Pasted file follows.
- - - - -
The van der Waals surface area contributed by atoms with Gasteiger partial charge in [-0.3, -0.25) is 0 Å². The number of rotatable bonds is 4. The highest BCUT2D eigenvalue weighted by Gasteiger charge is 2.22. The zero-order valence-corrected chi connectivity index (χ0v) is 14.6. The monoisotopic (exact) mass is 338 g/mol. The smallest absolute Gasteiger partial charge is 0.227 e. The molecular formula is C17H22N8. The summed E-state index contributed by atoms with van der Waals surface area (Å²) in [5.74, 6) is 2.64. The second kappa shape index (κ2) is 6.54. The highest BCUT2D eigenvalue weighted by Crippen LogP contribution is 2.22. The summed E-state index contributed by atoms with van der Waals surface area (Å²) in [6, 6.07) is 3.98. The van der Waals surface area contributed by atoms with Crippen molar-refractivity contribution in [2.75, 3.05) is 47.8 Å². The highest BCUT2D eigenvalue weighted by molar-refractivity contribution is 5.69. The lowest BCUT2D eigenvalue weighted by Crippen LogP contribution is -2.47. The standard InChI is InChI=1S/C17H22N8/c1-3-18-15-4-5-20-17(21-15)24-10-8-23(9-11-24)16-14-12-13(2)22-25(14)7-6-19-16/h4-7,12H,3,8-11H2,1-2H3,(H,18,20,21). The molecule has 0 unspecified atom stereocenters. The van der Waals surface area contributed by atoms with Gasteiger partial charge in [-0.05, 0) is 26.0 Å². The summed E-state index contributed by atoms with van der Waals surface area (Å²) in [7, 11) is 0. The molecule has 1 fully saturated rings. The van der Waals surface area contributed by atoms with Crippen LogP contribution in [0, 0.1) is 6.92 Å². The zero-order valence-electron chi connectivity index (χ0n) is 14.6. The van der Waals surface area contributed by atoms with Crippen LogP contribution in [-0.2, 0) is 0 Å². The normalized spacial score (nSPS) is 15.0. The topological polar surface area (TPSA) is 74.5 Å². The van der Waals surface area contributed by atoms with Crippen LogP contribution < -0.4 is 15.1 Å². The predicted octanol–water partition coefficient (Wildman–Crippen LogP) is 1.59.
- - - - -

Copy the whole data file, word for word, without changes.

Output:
The van der Waals surface area contributed by atoms with Gasteiger partial charge in [-0.3, -0.25) is 0 Å². The number of rotatable bonds is 4. The highest BCUT2D eigenvalue weighted by Gasteiger charge is 2.22. The zero-order valence-corrected chi connectivity index (χ0v) is 14.6. The monoisotopic (exact) mass is 338 g/mol. The smallest absolute Gasteiger partial charge is 0.227 e. The molecular formula is C17H22N8. The summed E-state index contributed by atoms with van der Waals surface area (Å²) in [5.74, 6) is 2.64. The second kappa shape index (κ2) is 6.54. The highest BCUT2D eigenvalue weighted by Crippen LogP contribution is 2.22. The summed E-state index contributed by atoms with van der Waals surface area (Å²) in [6, 6.07) is 3.98. The van der Waals surface area contributed by atoms with Crippen molar-refractivity contribution in [2.75, 3.05) is 47.8 Å². The highest BCUT2D eigenvalue weighted by molar-refractivity contribution is 5.69. The lowest BCUT2D eigenvalue weighted by Crippen LogP contribution is -2.47. The standard InChI is InChI=1S/C17H22N8/c1-3-18-15-4-5-20-17(21-15)24-10-8-23(9-11-24)16-14-12-13(2)22-25(14)7-6-19-16/h4-7,12H,3,8-11H2,1-2H3,(H,18,20,21). The molecule has 0 unspecified atom stereocenters. The van der Waals surface area contributed by atoms with Gasteiger partial charge in [-0.05, 0) is 26.0 Å². The summed E-state index contributed by atoms with van der Waals surface area (Å²) in [7, 11) is 0. The molecule has 1 fully saturated rings. The van der Waals surface area contributed by atoms with Crippen LogP contribution in [0, 0.1) is 6.92 Å². The zero-order valence-electron chi connectivity index (χ0n) is 14.6. The van der Waals surface area contributed by atoms with Crippen LogP contribution in [-0.2, 0) is 0 Å². The normalized spacial score (nSPS) is 15.0. The topological polar surface area (TPSA) is 74.5 Å². The van der Waals surface area contributed by atoms with Crippen LogP contribution < -0.4 is 15.1 Å². The predicted octanol–water partition coefficient (Wildman–Crippen LogP) is 1.59.